The director of the Miami-Dade Police Department was in critical but stable condition following surgery in a Tampa area hospital a day after shooting himself, state law enforcement officials said Monday.
Alfredo “Freddy” Ramirez, 52, was in Tampa for a law enforcement conference, officials said.
The Florida Department of Law Enforcement, or FDLE, is investigating the shooting with the Florida Highway Patrol.
FDLE Commissioner Mark Glass said during a news conference Monday afternoon that Tampa police had responded to a domestic dispute between Ramirez and his wife earlier Sunday at the hotel where the conference was being held. Ramirez left the hotel, and suffered a self-inflicted gunshot wound after pulling over on Interstate 75 south of Tampa, Glass said.
“Law enforcement is a demanding and stressful career and occupation,” Glass said. “And Director Ramirez has dedicated nearly 30 years of his life to public service and keeping the citizens of Miami-Dade safe. Today is a tragic day in Florida.”
Ramirez is a 27-year Miami-Dade police veteran and was leading the largest law enforcement agency in the southeastern U.S. In May, he announced his intention to seek election for the newly-created role of sheriff in 2024, signaling his desire to remain the leading law enforcement official.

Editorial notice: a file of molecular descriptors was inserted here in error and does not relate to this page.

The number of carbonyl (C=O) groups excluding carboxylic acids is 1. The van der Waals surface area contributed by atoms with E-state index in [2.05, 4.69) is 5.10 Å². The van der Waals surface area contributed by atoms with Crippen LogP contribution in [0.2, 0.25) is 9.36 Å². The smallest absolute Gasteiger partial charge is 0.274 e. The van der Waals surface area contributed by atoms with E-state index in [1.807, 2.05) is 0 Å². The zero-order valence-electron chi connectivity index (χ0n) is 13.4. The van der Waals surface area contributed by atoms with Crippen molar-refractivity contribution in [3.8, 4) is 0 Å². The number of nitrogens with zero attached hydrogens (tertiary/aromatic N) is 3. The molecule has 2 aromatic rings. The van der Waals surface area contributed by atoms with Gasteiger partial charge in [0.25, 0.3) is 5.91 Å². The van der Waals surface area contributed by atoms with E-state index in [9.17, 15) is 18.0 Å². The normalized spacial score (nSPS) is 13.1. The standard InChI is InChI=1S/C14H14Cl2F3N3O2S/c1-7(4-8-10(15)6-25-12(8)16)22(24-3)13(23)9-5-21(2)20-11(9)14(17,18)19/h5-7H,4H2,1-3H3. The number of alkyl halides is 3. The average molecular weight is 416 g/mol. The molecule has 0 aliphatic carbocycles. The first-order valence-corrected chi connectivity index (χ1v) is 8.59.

A spokeswoman for Miami-Dade County Mayor Daniella Levine Cava told The Associated Press that the mayor traveled to Tampa after the shooting to “support Director Ramirez and his family.” Later Monday, she said in a memo to county commissions that Deputy Director Stephanie Daniels would be filling in as interim director of the Miami-Dade Police Department.
A Tampa police report said officers were called to the downtown Marriott Waterside regarding reports of a man pointing a gun at himself outside the hotel during an argument with a woman. There was no evidence of a crime or immediate danger, the Tampa police report concluded. Ramirez was told he was free to leave.
“Our hearts are with Director Ramirez and his family,” said Tampa police Chief Lee Bercaw, in a statement urging police officers who are struggling to seek help.
Help for first responders and others include the Crisis Center of Tampa Bay, and the U.S. Suicide and Crisis Lifeline, which accepts calls and text messages at 988.